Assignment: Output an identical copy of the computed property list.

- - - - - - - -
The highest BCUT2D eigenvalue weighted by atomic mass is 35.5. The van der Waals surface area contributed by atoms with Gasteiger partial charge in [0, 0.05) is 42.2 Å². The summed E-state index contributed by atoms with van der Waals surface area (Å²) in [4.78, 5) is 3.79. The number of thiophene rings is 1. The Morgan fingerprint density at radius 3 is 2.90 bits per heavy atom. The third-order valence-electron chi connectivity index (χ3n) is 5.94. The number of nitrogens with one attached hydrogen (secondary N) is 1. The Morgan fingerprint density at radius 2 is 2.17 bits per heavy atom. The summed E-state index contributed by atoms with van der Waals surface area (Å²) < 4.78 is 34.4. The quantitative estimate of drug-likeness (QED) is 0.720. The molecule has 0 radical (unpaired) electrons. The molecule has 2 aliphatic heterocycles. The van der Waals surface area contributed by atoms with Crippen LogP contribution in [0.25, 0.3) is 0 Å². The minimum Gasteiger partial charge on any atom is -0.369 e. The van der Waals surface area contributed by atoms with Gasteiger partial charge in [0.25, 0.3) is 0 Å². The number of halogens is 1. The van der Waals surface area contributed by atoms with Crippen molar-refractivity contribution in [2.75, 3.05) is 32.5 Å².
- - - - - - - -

The highest BCUT2D eigenvalue weighted by atomic mass is 35.5. The van der Waals surface area contributed by atoms with Gasteiger partial charge in [0, 0.05) is 42.2 Å². The summed E-state index contributed by atoms with van der Waals surface area (Å²) in [4.78, 5) is 3.79. The number of thiophene rings is 1. The Morgan fingerprint density at radius 3 is 2.90 bits per heavy atom. The third-order valence-electron chi connectivity index (χ3n) is 5.94. The number of nitrogens with one attached hydrogen (secondary N) is 1. The Morgan fingerprint density at radius 2 is 2.17 bits per heavy atom. The summed E-state index contributed by atoms with van der Waals surface area (Å²) < 4.78 is 34.4. The quantitative estimate of drug-likeness (QED) is 0.720. The molecule has 0 radical (unpaired) electrons. The molecule has 2 aliphatic heterocycles. The van der Waals surface area contributed by atoms with Crippen LogP contribution in [0.25, 0.3) is 0 Å². The minimum Gasteiger partial charge on any atom is -0.369 e. The van der Waals surface area contributed by atoms with Gasteiger partial charge in [0.25, 0.3) is 0 Å². The number of halogens is 1. The van der Waals surface area contributed by atoms with Crippen molar-refractivity contribution in [2.75, 3.05) is 32.5 Å².